‘Right now, in this moment, I expressly don’t know anything. The Agency isn’t here to make assumptions or accusations until we are confident we are in possession of all the facts,’ Sandy wore a practiced neutral expression while he said this, and raised one hand in a calming, conciliatory way that made Monica’s teeth clench. ‘However, regardless of whether they’re responsible or not, they managed to do a heck of a lot of damage in a short amount of time.’
‘Whatever gave them these abilities did the damage,’ she said, ‘They were just puppets.’
‘We are exploring multiple possibilities regarding the attack,’ Sandy said in a sing-song voice that sounded like a child repeating a poem in front of his class, ‘We are currently unprepared to attribute responsibility to any specific party or entity.’
Monica glared at him, and he returned an apologetic look that said I know, I know…
‘Are there any questions you have concerning the report?’ he asked.
‘Yes,’ she said, flicking open the large folder that had been handed to her. She turned first to the back, opening transcriptions of a number of brief interviews with the nine people in the room. The interviews were short and disjointed. Often the nine had responded with one word answers when they had responded at all. ‘First and foremost, I want to know precisely how you extracted the information.’
Sandy smiled his infinitely measured, relaxed smile that had only the barest hint of danger beneath it, ‘Nothing unsavoury, if that’s what you mean. The information in the report was not extracted via anything more extraordinary than talking.’ He turned back towards the monitor, ‘Admittedly, quite a lot of talking – they seem to be far from being the most talkative of people, even when they’re not quite so shell-shocked.’ Sandy glanced back at Monica, ‘I think I can guess your next question.’
‘Did you bring Psych in to question them?’
Sandy sighed in a way that said that his guess had been right, ‘No we did not bring Psych in,’ he put the cup of coffee up to his lips, but before taking a sip he paused, ‘Of course, it would be considerably easier to corroborate if you were willing to let Psych -’
‘No. You are not going to be using psychics,’ Monica snapped, ‘They’re innocent people in a delicate mental state, we don’t need to invade their privacy any further.’
Sandy’s smile developed an exasperated edge, ‘They are your clients, Monica, and if you don’t want Psych, then we won’t do it,’ he finally took the long-awaited sip of his coffee and grimaced again, ‘It would make things considerably easier though.’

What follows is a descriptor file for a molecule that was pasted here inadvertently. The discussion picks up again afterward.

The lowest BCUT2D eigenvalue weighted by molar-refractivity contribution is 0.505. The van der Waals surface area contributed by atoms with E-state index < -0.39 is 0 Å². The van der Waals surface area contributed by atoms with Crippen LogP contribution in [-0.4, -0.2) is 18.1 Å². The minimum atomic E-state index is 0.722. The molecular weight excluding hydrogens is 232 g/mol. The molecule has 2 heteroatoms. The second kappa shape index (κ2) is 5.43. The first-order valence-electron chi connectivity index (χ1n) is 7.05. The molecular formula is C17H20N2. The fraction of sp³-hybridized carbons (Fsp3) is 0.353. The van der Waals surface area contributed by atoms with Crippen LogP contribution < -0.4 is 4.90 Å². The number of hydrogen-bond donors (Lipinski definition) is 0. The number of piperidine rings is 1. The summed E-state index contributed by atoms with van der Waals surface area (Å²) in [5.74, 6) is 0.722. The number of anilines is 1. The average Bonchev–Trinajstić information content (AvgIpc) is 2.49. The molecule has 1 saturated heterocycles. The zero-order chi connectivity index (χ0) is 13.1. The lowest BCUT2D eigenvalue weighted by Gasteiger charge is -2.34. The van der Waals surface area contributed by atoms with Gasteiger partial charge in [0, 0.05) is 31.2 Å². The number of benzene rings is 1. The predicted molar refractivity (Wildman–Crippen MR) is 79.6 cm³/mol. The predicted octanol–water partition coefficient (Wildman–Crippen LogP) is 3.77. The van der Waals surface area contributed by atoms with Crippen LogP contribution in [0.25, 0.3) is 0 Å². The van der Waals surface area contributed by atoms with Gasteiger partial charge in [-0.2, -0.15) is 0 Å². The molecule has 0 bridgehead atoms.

Monica shuffled in her chair, ‘I have a few more questions.’
Monica hesitated. She flicked through the folder to the few photographs that had been included in the report. Monica was not new to this world, but what she saw in the photos was still disquieting. They were photos of an aftermath. Wrecked cars on their backs. Holes torn into the sides of buildings. Stone and steel twisted into unusual shapes. An office wall peppered with bullet holes. Still smoking ashes.
Conspicuously, there were no pictures of bodies.
‘The report doesn’t go into specifics on the attack,’ she said at last, ‘I think it would be best if I knew how bad it really was.’
‘Given the intricacies of the case,’ said Sandy, carefully, ‘Vis-a-vis, the possibility that these individuals were without agency in the attack, it was agreed that we should limit the report to necessities, so as not to impair your judgement of them.’
‘You don’t want me to think of them as killers?’
Sandy didn’t glance away from the screen, ‘Precisely.’
‘Wouldn’t have been an issue,’ she said, ‘I can separate them from what they did.’ There was a pause.
She tried to look properly at Sandy. He was a tall man, and slimly built, but getting on in years. His red hair was balding, and when he stood he had a slight tilt in his hips that suggested that he may have been a dancer. Monica tried to recall any time in which she had seen him uncomfortable or upset, but there wasn’t any. He was always just Sandy. Today however, something was subtly different. Monica realised that Sandy had a tiny bandaid on his right eyebrow. The skin around it was reddened, as if he had been grazed by something. It was the first time that she had ever seen him in any way injured. It worried her.